Some of this unfiltered social media content is bred from the trial-and-error process of embracing new technology. And it's nothing new. When people put up their first web pages back in the early- to mid-1990s, nothing was too mundane for publication. Even the most trivial statements seemed revelatory and vital when posted to the "Information Superhighway." But eventually the online user community decided for itself which content was most valuable to it. The same should happen -- and is already happening -- as people become increasingly exposed to social media content.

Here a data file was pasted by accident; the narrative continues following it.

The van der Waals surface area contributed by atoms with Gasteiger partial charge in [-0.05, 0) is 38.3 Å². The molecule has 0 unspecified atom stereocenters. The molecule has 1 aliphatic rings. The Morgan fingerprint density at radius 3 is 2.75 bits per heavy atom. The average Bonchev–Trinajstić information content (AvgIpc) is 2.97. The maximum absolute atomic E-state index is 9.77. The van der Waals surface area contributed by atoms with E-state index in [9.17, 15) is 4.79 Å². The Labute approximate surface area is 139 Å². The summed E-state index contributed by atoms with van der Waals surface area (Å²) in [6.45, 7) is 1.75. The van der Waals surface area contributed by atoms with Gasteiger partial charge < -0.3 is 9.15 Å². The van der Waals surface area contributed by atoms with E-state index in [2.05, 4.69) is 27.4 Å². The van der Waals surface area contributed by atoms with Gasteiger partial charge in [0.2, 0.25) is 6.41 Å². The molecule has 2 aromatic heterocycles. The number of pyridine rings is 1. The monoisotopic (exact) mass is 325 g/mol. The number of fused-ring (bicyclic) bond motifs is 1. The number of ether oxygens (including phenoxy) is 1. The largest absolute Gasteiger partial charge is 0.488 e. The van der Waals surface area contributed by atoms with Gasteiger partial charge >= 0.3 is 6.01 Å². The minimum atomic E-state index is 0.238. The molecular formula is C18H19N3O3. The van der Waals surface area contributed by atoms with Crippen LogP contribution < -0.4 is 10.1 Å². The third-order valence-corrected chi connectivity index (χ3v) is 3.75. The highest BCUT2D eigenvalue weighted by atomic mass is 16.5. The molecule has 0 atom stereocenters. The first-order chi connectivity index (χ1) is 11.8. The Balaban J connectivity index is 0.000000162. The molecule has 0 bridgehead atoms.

As social media marketing continues to mature, the pendulum may correct itself and swing back closer to the middle again. Companies will still actively engage audiences online. However, they will do so in a more refined and sophisticated way. In other words, executives and companies will act like business professionals again, not teenage "guitar gods." And when/if this pendulum swing happens, content descriptors like "thoughtful" and "measured" may become compliments again.

What is ***your*** vision of the future of social media marketing? Leave us a message below.

- Lynne Guimond Sabean

Photo illustration courtesy of Pixabay.